One way to diversify a company’s portfolio of businesses is to form (or acquire) a subsidiary using the already-existing company. If, for example, you own a limited liability company (LLC), you may use it as a master in a series LLC. It would then own other subsidiaries in the series, thus helping you diversify without being the direct owner of those subsidiaries. The advantage of this type of business setup is that it creates a bigger corporate veil between you and your businesses, which helps to increase your personal liability protection.
But what if you are an S corporation owner and are thinking of forming (or acquiring) a limited liability company through your S corp? Can an S corp own an LLC? Find out the answer to this and other questions that may help you safely diversify your S corporation.
- While an S corp can own an LLC, an LLC cannot own an S corp.
- One of the reasons for having an S corp own an LLC is to increase the corporate veil for business owners.
- The biggest advantage of an S corporation is that its distributions to shareholders are tax-free.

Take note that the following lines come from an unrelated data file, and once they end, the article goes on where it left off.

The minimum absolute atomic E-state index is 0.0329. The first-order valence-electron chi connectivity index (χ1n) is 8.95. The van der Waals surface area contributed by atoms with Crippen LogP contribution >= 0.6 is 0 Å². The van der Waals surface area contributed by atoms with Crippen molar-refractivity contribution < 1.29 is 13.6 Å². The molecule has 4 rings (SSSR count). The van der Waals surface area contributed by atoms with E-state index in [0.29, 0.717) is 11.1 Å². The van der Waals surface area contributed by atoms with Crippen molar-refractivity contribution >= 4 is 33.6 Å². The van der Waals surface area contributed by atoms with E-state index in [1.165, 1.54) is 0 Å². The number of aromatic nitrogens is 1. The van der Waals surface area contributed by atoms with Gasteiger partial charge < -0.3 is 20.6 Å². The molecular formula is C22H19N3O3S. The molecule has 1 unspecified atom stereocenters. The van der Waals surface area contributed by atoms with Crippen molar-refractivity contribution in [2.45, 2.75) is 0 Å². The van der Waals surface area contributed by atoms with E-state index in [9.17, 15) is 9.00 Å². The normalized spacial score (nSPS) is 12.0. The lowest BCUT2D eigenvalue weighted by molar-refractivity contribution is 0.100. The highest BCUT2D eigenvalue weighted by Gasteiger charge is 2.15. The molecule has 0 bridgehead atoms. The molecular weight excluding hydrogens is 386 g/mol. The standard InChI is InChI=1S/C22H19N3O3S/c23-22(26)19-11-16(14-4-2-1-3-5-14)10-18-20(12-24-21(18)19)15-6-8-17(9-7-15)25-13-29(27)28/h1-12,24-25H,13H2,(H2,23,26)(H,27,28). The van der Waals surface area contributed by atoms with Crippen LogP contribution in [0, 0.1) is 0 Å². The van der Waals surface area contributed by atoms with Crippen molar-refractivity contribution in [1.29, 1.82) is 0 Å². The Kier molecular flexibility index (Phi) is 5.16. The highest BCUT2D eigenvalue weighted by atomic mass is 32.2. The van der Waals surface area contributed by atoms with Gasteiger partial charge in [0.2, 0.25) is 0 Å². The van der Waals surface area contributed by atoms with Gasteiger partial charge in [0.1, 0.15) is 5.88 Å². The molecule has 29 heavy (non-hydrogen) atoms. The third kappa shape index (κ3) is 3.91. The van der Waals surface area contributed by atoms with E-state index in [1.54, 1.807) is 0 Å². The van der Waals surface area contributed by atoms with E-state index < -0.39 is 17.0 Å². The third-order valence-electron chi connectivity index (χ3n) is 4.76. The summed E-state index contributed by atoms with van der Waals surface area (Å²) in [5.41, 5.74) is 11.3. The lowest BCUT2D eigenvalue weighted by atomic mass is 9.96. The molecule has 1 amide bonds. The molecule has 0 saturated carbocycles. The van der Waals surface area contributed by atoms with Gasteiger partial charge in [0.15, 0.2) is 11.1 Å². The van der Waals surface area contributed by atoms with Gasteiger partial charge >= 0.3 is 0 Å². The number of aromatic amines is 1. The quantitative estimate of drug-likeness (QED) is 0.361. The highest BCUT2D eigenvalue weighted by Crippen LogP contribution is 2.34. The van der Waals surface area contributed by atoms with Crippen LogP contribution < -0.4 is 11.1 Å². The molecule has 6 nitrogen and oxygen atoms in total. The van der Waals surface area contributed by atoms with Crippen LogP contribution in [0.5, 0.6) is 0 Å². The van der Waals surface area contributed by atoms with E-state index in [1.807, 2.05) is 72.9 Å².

- On the other hand, S corps have strict ownership requirements. Selling shares to ineligible individuals may lead to the automatic loss of the S corporation status.
Can an S Corp own an LLC?
Yes, an S corp can own an LLC. Limited liability companies are usually owned by members, who can either be individuals or other business entities. Thus, an S corporation (which is a business entity) can be a member of an LLC.
The business structure of a limited liability company is such that the entity distributes ownership interest through shares. These shares can be sold and bought by an individual or business entity in accordance with the LLC’s operating agreement. And since they are separate legal entities from their owners, S corps are legally allowed to act as investors and buy into LLCs.
Can an LLC own an S corp?
Unfortunately, a limited liability company cannot own an S corporation. This is because S corps can only be owned by individuals – and in some cases certain trusts and estates – not LLCs or any other type of business entity. In fact, the Internal Revenue Service (IRS) specifies that a company may only elect the S corporation tax status if1:
- It is registered as a domestic corporation in the U.S.
- It has a maximum of 100 members.
- All the members are permanent residents of the U.S, meaning that none can be nonresident aliens.